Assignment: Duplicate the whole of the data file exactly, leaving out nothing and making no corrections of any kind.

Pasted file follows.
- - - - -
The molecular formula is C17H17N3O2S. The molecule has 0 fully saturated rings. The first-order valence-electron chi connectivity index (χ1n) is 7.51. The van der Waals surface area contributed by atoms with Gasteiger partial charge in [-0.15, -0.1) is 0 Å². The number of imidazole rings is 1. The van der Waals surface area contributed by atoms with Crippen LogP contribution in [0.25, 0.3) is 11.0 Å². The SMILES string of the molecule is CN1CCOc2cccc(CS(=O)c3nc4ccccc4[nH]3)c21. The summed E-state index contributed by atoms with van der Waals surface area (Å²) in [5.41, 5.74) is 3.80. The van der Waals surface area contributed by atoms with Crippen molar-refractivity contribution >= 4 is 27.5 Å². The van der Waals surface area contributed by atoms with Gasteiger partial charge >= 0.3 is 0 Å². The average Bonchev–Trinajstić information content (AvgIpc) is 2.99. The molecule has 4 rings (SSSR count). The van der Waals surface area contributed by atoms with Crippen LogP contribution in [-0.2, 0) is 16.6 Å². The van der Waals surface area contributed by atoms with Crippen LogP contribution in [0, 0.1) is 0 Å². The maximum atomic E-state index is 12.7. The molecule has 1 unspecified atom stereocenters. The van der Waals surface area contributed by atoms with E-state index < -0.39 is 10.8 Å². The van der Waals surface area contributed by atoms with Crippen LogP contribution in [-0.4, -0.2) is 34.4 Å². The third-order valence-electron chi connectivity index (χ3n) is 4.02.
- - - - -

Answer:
The molecular formula is C17H17N3O2S. The molecule has 0 fully saturated rings. The first-order valence-electron chi connectivity index (χ1n) is 7.51. The van der Waals surface area contributed by atoms with Gasteiger partial charge in [-0.15, -0.1) is 0 Å². The number of imidazole rings is 1. The van der Waals surface area contributed by atoms with Crippen LogP contribution in [0.25, 0.3) is 11.0 Å². The SMILES string of the molecule is CN1CCOc2cccc(CS(=O)c3nc4ccccc4[nH]3)c21. The summed E-state index contributed by atoms with van der Waals surface area (Å²) in [5.41, 5.74) is 3.80. The van der Waals surface area contributed by atoms with Crippen molar-refractivity contribution >= 4 is 27.5 Å². The van der Waals surface area contributed by atoms with Gasteiger partial charge >= 0.3 is 0 Å². The average Bonchev–Trinajstić information content (AvgIpc) is 2.99. The molecule has 4 rings (SSSR count). The van der Waals surface area contributed by atoms with Crippen LogP contribution in [-0.2, 0) is 16.6 Å². The van der Waals surface area contributed by atoms with Crippen LogP contribution in [0, 0.1) is 0 Å². The maximum atomic E-state index is 12.7. The molecule has 1 unspecified atom stereocenters. The van der Waals surface area contributed by atoms with E-state index < -0.39 is 10.8 Å². The van der Waals surface area contributed by atoms with Crippen LogP contribution in [-0.4, -0.2) is 34.4 Å². The third-order valence-electron chi connectivity index (χ3n) is 4.02.